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Is Alcoholism Genetic?

image of a blue DNA helix

Alcoholism and its persistence across generations raises many questions about the role of genetics in addictive behaviors. Is there truly a hereditary link, or is it simply a matter of learned behavior and environmental influence? For decades, scientists have probed the genetic makeup of individuals struggling with alcoholism in search of a definitive “alcoholism gene.” While no single gene has been determined, studies show a strong familial pattern, indicating a likely genetic component.

If you or a loved one is struggling with alcohol abuse or addiction, getting professional help and treatment is vital to overcoming it. Call 866.430.9267 or contact Evoke Wellness at Hilliard online for information about our alcohol rehab in Ohio and how we can help.

Is Alcoholism Genetic?

While family genetics and a history of alcohol abuse can be significant determining factors as to whether a person is more susceptible to alcoholism, other factors have the potential to influence this just as much.

The environment in which genes operate is crucial. Exposure to alcohol in utero or during critical periods of brain development can have lasting effects on gene activation patterns, potentially priming an individual for the development of alcoholism. Additionally, the environment a person grows up in will also have influence. If the individual witnesses alcohol abuse in the home as a child, they may be more likely to follow learned, familiar patterns of behavior.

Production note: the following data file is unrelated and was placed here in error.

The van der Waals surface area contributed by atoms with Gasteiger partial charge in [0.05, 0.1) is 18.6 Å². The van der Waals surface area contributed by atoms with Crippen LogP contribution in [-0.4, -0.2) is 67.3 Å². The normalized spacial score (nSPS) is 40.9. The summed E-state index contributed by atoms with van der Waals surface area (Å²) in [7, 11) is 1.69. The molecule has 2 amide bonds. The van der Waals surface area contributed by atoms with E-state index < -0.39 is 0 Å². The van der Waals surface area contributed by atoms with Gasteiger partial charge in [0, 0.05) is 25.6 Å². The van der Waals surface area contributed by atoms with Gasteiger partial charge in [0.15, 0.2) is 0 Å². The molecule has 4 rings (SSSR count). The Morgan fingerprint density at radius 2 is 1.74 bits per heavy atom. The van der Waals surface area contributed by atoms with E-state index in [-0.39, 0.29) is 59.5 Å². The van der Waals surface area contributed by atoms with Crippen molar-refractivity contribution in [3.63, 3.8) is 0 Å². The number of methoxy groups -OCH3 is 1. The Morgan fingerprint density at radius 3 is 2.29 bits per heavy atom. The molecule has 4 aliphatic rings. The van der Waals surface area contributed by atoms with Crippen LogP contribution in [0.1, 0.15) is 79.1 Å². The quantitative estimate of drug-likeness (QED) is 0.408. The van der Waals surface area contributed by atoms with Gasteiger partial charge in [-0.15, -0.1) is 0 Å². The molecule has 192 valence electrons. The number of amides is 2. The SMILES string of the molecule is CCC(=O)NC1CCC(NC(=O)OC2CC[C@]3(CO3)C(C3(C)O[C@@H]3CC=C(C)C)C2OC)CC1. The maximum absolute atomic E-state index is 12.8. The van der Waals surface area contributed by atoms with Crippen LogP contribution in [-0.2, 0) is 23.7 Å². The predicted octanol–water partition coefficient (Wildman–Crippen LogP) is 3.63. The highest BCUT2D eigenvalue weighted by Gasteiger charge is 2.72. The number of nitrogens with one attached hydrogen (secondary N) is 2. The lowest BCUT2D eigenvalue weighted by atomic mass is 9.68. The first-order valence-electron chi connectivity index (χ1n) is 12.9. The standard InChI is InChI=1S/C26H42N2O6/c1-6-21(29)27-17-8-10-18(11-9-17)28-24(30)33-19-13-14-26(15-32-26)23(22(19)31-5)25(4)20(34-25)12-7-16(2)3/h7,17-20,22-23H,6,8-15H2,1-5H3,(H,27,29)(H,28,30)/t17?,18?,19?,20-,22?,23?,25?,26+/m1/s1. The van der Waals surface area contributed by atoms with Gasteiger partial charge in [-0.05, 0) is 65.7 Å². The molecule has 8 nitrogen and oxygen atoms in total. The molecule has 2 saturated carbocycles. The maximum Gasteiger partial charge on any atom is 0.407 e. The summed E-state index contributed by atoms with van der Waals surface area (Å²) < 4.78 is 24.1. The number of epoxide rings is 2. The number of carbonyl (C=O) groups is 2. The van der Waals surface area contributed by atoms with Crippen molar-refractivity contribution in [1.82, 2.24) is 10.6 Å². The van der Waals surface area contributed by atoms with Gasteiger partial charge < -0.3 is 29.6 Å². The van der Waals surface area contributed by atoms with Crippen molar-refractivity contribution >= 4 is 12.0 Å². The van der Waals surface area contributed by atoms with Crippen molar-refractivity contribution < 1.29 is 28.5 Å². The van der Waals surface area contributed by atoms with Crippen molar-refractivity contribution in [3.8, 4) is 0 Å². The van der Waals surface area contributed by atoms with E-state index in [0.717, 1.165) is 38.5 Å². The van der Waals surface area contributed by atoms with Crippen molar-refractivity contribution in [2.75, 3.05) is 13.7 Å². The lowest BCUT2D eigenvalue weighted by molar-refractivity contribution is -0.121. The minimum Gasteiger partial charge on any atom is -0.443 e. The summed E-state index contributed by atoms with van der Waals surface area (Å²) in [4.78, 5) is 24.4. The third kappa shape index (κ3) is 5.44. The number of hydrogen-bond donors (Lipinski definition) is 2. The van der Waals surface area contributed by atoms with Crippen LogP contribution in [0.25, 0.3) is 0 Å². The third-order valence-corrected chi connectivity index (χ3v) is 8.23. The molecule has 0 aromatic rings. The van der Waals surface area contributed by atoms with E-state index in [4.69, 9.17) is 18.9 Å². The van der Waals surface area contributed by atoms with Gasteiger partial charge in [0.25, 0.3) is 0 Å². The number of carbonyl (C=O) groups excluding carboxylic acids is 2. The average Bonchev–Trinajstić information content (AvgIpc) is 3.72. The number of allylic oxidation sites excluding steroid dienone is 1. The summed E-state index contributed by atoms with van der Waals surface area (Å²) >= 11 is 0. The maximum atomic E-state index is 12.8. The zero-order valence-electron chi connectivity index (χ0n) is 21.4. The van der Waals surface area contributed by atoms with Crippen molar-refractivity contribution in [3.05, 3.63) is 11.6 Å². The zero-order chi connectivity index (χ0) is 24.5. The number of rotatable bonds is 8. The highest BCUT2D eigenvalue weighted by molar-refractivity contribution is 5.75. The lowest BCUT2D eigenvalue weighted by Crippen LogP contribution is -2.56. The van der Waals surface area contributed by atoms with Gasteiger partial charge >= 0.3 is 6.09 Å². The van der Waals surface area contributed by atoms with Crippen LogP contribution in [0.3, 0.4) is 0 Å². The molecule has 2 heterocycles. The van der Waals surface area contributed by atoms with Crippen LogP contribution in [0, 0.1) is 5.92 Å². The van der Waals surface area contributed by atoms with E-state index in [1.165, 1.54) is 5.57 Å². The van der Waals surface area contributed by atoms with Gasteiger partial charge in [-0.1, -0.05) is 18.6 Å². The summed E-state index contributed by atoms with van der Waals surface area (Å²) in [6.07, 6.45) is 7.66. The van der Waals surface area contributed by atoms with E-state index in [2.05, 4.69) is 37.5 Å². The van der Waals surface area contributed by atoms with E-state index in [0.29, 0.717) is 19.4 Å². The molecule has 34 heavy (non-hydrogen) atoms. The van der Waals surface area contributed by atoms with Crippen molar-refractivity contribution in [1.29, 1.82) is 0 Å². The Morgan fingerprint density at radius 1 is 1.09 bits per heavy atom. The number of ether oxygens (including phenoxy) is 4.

Long-Term Effects of Alcohol Abuse

From the physical deterioration to the mental health implications, long-term alcohol abuse is a multifaceted problem that requires professional support and treatment to overcome. The long-term effects of alcohol abuse can include the following:

  • Alcoholic fatty liver disease – Common in the early stages of alcohol abuse, characterized by the accumulation of fat in liver cells, can progress to more severe conditions.
  • Alcoholic hepatitis – An inflammation of the liver caused by the toxic effects of alcohol. It can lead to liver cell destruction and fibrosis.
  • Cirrhosis of the liver – This leads to scarring of the liver tissue, loss of liver function, and an increased risk of liver cancer. These effects are permanent.
  • Increased risk of heart problems – Alcohol abuse can lead to high blood pressure, heart disease, stroke, and cardiomyopathy—a potentially fatal condition where the heart muscle weakens and enlarges.
  • GI issues – Alcohol abuse is often linked with a range of digestive problems. The gastrointestinal system can suffer dramatically from ulcers to pancreatitis, impacting nutrient absorption and overall health.
  • Neurological issues – Alcohol doesn’t just impair judgment and slow reflexes; it can also cause long-term damage to the brain, leading to neurological conditions such as Wernicke-Korsakoff syndrome and a range of cognitive impairments.
  • New or worsening mental health issues – Alcohol is a depressant, and while it might provide temporary relief from feelings of anxiety or depression, it can exacerbate these conditions in the long run.

For individuals struggling with alcohol abuse, recognizing the long-term implications of their behavior is the first step toward healing. Embracing a life free from the grips of alcohol can seem challenging or impossible, but with the support of loved ones, professional treatment programs, and a dedication to one’s health and well-being, recovery is possible.

Contact Evoke Wellness at Hilliard for the Help You Need Today

Alcohol abuse is not a short-term concern; it’s a complex, long-term issue that requires a multi-faceted approach to overcome. By understanding the significance of its impact, we can begin on the path toward recovery and long-term sobriety. Call 866.430.9267 or contact Evoke Wellness at Hilliard online for information about our programs and your options for alcohol addiction treatment.